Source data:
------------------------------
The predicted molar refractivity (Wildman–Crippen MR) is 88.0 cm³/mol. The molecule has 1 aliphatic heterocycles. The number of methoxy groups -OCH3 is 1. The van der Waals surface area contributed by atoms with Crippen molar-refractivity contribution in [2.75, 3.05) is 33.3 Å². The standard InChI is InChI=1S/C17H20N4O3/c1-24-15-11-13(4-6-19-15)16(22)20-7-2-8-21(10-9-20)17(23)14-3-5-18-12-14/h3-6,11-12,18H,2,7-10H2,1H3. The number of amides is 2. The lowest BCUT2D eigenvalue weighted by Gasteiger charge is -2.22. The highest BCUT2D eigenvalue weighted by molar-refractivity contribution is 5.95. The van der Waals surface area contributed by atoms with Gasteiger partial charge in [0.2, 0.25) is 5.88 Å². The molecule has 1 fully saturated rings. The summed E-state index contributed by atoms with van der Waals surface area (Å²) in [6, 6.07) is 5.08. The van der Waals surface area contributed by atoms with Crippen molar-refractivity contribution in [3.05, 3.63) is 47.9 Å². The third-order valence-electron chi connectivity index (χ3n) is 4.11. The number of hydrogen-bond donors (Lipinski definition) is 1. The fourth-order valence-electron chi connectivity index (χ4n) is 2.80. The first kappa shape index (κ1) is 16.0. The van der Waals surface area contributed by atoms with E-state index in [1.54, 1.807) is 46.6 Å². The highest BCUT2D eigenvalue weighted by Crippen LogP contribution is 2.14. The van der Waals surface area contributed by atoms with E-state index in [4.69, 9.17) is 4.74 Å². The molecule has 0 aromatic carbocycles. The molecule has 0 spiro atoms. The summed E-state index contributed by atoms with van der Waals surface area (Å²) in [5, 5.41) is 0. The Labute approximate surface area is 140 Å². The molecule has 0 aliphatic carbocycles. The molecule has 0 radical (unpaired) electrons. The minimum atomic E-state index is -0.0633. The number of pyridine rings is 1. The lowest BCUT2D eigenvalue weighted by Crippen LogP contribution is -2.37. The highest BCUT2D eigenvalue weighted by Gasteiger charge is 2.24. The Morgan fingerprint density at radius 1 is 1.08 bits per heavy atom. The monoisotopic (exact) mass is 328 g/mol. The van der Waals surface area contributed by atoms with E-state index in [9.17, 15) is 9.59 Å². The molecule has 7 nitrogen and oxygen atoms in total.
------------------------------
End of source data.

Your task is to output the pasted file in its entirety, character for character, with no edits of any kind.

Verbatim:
The predicted molar refractivity (Wildman–Crippen MR) is 88.0 cm³/mol. The molecule has 1 aliphatic heterocycles. The number of methoxy groups -OCH3 is 1. The van der Waals surface area contributed by atoms with Crippen molar-refractivity contribution in [2.75, 3.05) is 33.3 Å². The standard InChI is InChI=1S/C17H20N4O3/c1-24-15-11-13(4-6-19-15)16(22)20-7-2-8-21(10-9-20)17(23)14-3-5-18-12-14/h3-6,11-12,18H,2,7-10H2,1H3. The number of amides is 2. The lowest BCUT2D eigenvalue weighted by Gasteiger charge is -2.22. The highest BCUT2D eigenvalue weighted by molar-refractivity contribution is 5.95. The van der Waals surface area contributed by atoms with Gasteiger partial charge in [0.2, 0.25) is 5.88 Å². The molecule has 1 fully saturated rings. The summed E-state index contributed by atoms with van der Waals surface area (Å²) in [6, 6.07) is 5.08. The van der Waals surface area contributed by atoms with Crippen molar-refractivity contribution in [3.05, 3.63) is 47.9 Å². The third-order valence-electron chi connectivity index (χ3n) is 4.11. The number of hydrogen-bond donors (Lipinski definition) is 1. The fourth-order valence-electron chi connectivity index (χ4n) is 2.80. The first kappa shape index (κ1) is 16.0. The van der Waals surface area contributed by atoms with E-state index in [1.54, 1.807) is 46.6 Å². The highest BCUT2D eigenvalue weighted by Crippen LogP contribution is 2.14. The van der Waals surface area contributed by atoms with E-state index in [4.69, 9.17) is 4.74 Å². The molecule has 0 aromatic carbocycles. The molecule has 0 spiro atoms. The summed E-state index contributed by atoms with van der Waals surface area (Å²) in [5, 5.41) is 0. The Labute approximate surface area is 140 Å². The molecule has 0 aliphatic carbocycles. The molecule has 0 radical (unpaired) electrons. The minimum atomic E-state index is -0.0633. The number of pyridine rings is 1. The lowest BCUT2D eigenvalue weighted by Crippen LogP contribution is -2.37. The highest BCUT2D eigenvalue weighted by Gasteiger charge is 2.24. The Morgan fingerprint density at radius 1 is 1.08 bits per heavy atom. The monoisotopic (exact) mass is 328 g/mol. The van der Waals surface area contributed by atoms with E-state index in [9.17, 15) is 9.59 Å². The molecule has 7 nitrogen and oxygen atoms in total.